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Saving the high street? Startacus explores the Pop-up Shop
by Startacus Admin
Part 1 - The philosophy of the pop-up shop...
Its like the chicken and the egg, the pop-up shop and the recession. Which came first? Well in the case of the pop-up shop, they can be traced back to the late 1990’s, and both offered a short term sale opportunity to both the in-vogue brands of the moment and the cheap, thrown in the back of a lorry with a suitcase companies, to sell their stuff, and move on quick.
Now the assumption is that the pop-up shop can help to save the frail economy, giving cheap affordable space to the potential ‘next-big-retail-thing’ and offering an enterprising route for the young entrepreneur or retail wannabe. And this is true. However, much like the pop-up restaurant, pop-up gallery, pop-up art installation and the pop-up cinema, the pop-up shop can offer a highbrow and once in a lifetime opportunity to showcase something new and different, whilst helping to fill empty and available retail space with good new potential retail brands and ‘creatives’ at the same time.
With this in mind, Startacus, investigated the phenomenon of the pop-up shop, and in particular the newly opened pop up Britain shop, based in the leafy suburbs of Richmond, Surrey, to find out more. So first the philosophy....
Politicians only need a sniff of a scene, to clamber onto it as the ‘next big thing’. When the UK Prime Minister big-upped Silicon Roundabout, the Shoreditch Tech community, winced (albeit quietly), worried about the impact such promotion would have on rates and competition for space. The worry is that as soon as something is promoted as being ‘in’, it becomes ‘out’.
So when I heard that Pop-Up Britain was supported by ‘Right-Honourable’ Minister after Minister, I was slightly worried. Mary Portas has been an advocate of the whole pop-up shop, market, high street, and whilst she is an ambassador to fashion and enterprise, I am not too sure if £100k thrown in by the Government to ‘save each high street’ is the way forward. However, getting passed my government snobbery, we move on...
Money is important of course, but pop-up shops don’t actually need too much money. Instead they just need people with ideas, products to sell and retail space. Britain, Ireland, Europe, in fact the world, have always had people that sell stuff - so the pop-up shop seems like a good solution to getting shops back on the high street.
I do concede that politicians are necessary in order to do some of the red tape stuff; getting rid of rates, subsiding rent etc. However, that is where they need to just move on - and out the way. People need the confidence to know that selling on the high street, can offer them benefits that an online store could only dream of. And people just also need to get off their online butts and just do it.
Emma Jones, co-founder of the StartUp Britain campaign, ( in fact co-founder of loads of things) , and honorable self starter recently said:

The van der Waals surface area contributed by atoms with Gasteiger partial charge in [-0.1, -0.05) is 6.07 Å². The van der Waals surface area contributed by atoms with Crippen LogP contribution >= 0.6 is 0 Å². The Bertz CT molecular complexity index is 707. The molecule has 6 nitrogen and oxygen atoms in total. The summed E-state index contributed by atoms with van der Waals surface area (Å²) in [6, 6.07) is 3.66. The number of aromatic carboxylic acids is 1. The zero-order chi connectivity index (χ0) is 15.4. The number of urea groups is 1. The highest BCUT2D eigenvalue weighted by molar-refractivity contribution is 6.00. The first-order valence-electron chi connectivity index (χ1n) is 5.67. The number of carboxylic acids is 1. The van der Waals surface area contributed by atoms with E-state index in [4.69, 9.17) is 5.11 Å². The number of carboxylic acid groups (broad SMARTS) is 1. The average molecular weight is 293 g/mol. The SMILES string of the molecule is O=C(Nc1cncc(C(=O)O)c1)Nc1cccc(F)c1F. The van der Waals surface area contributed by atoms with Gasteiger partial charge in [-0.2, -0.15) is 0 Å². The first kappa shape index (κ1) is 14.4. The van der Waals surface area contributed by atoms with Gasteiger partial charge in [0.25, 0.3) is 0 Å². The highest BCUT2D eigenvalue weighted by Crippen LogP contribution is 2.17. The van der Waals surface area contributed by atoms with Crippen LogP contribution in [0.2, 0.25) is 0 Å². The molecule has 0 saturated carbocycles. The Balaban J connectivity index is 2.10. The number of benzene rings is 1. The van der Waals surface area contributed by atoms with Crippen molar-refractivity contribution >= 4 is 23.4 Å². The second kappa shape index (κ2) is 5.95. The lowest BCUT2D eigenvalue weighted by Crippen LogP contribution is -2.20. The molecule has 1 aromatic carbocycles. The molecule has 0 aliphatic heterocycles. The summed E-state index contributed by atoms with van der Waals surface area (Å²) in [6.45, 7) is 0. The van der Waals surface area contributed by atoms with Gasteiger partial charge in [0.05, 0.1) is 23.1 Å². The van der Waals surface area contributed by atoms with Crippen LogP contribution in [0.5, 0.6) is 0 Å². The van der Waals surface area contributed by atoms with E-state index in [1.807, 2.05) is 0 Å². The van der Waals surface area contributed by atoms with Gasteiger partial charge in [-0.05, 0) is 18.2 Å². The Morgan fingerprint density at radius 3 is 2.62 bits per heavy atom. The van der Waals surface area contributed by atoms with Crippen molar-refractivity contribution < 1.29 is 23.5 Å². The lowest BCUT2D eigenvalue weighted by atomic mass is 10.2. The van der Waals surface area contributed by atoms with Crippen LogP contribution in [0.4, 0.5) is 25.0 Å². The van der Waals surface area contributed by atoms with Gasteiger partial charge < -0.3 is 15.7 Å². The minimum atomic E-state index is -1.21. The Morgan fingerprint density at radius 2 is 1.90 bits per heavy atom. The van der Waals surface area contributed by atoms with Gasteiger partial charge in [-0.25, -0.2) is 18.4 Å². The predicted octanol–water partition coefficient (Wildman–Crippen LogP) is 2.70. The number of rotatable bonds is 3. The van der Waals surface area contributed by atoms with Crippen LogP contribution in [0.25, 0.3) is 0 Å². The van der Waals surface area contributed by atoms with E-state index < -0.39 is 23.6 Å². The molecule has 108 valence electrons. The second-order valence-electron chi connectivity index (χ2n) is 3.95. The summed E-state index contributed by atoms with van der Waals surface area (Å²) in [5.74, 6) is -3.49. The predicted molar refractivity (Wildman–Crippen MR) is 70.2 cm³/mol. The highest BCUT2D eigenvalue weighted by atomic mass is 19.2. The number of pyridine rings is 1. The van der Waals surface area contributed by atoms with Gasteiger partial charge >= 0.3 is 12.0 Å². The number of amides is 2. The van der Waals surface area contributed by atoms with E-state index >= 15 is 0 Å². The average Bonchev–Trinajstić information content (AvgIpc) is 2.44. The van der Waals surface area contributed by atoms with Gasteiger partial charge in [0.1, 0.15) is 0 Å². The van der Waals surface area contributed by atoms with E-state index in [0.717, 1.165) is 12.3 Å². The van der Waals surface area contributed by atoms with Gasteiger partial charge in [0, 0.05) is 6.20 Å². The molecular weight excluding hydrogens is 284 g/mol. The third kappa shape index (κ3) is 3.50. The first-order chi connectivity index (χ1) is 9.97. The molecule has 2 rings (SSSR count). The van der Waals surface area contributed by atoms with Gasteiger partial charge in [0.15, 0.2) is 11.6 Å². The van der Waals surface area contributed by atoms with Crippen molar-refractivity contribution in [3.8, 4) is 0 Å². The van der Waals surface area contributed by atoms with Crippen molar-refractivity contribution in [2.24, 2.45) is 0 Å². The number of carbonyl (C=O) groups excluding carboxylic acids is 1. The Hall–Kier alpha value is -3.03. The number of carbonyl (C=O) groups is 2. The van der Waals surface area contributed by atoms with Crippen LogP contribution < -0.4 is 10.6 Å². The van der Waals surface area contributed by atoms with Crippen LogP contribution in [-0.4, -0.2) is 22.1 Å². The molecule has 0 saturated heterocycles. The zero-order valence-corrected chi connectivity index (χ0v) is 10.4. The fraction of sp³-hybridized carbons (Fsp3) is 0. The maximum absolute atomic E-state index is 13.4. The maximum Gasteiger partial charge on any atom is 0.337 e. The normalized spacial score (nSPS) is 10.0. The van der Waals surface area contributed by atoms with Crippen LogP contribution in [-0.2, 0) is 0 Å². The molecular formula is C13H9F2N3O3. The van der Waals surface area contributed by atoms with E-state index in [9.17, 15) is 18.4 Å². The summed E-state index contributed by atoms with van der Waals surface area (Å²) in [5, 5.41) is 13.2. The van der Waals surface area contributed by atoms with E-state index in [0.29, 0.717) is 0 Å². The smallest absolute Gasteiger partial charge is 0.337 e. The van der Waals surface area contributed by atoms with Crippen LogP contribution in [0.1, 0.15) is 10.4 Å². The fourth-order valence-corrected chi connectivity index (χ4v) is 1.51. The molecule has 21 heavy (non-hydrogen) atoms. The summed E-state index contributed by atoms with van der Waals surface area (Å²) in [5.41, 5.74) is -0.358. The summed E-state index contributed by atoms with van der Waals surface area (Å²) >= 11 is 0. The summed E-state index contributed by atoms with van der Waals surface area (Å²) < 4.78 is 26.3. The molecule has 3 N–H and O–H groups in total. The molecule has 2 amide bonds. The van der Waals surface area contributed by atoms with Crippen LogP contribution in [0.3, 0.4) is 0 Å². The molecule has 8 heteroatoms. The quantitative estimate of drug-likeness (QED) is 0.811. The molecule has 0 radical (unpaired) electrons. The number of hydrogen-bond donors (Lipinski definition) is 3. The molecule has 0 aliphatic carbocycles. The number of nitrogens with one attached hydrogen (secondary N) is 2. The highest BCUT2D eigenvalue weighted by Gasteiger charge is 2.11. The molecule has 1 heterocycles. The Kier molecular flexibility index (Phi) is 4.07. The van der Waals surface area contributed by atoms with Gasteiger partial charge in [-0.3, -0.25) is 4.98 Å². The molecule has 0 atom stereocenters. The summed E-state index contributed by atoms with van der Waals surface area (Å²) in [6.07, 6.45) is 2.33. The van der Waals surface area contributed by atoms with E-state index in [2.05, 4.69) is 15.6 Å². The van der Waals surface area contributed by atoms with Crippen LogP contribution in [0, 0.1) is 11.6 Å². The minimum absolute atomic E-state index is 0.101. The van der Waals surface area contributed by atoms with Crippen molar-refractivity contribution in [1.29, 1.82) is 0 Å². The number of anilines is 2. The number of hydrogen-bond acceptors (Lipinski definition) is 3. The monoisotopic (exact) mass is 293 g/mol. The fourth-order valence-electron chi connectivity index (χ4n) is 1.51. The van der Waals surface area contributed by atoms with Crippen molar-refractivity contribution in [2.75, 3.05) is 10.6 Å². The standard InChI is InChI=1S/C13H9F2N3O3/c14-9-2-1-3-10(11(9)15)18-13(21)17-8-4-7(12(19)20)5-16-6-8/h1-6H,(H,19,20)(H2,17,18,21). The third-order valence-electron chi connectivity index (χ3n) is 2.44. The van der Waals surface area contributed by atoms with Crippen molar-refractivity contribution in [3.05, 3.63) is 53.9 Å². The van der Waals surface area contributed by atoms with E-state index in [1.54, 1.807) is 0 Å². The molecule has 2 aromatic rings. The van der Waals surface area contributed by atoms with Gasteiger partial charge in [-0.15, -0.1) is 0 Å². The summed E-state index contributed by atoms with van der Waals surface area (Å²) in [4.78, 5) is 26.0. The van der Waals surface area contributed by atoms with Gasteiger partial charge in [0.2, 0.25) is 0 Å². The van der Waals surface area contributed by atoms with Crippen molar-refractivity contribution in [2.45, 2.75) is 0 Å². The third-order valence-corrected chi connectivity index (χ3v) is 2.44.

“We’d really like to see more local businesses get involved in our shop. StartUp Britain’s vision was that it would become a cheap and easy way for local businesses to get access to their own high street. Our tenants have had a great opportunity to meet new customers and get valuable feedback about their business and products that they wouldn’t otherwise have had.
And while they’ve been carrying on their daily work, they’ve been able to make sales that have more than covered their outlay for the two weeks they are here.
We want to hear from the Richmond business community – we think our shop offers them a great opportunity.”
Pop-up shops are an answer to the vast empty retail spaces and boarded up shops that plague our towns up and down the land. It beggars belief that a local council would not see the benefit in making retail space more available to the self starter, entrepreneur, the next Wayne Hemingway.
Hemingway started selling second hand clothes at Camden Market, to raise some money to pay his rent. Just imagine if every one of our high streets was filled by just one ‘Hemingway’ per street. Creating jobs and creativity at the same time.
The Pop-up Britain shop in Richmond, isn’t necessarily doing anything revolutionary. It’s just branding it well and making sure that it gives both its’ inhabitants and its’ campaign a bit of national press. Pop-up shops are (pardon the pun) popping up all over the place right now and Startacus believes that anything that gives self starters, the makers, the doers, and the creatives, the chance to get a little bit closer to the general public they need to sell to - then happy days!
The Pop-up Shop Britain is by all accounts doing well and should be congratulated. Having lived quite close to Richmond previously though, one slightly wonders if the very-middle-class Richmond, can be a real barometer of whether pop-up shops could re-energize some of our more run-down high streets? Perhaps when the campaign moves nationwide, we shall then see.
Next week Startacus hears from the Pop-up Britain Team themselves; the shopkeepers, creatives, and the traders who have tested out the shop. We will hear what have they learned, experienced and what can they share with you, the fellow Self starters....
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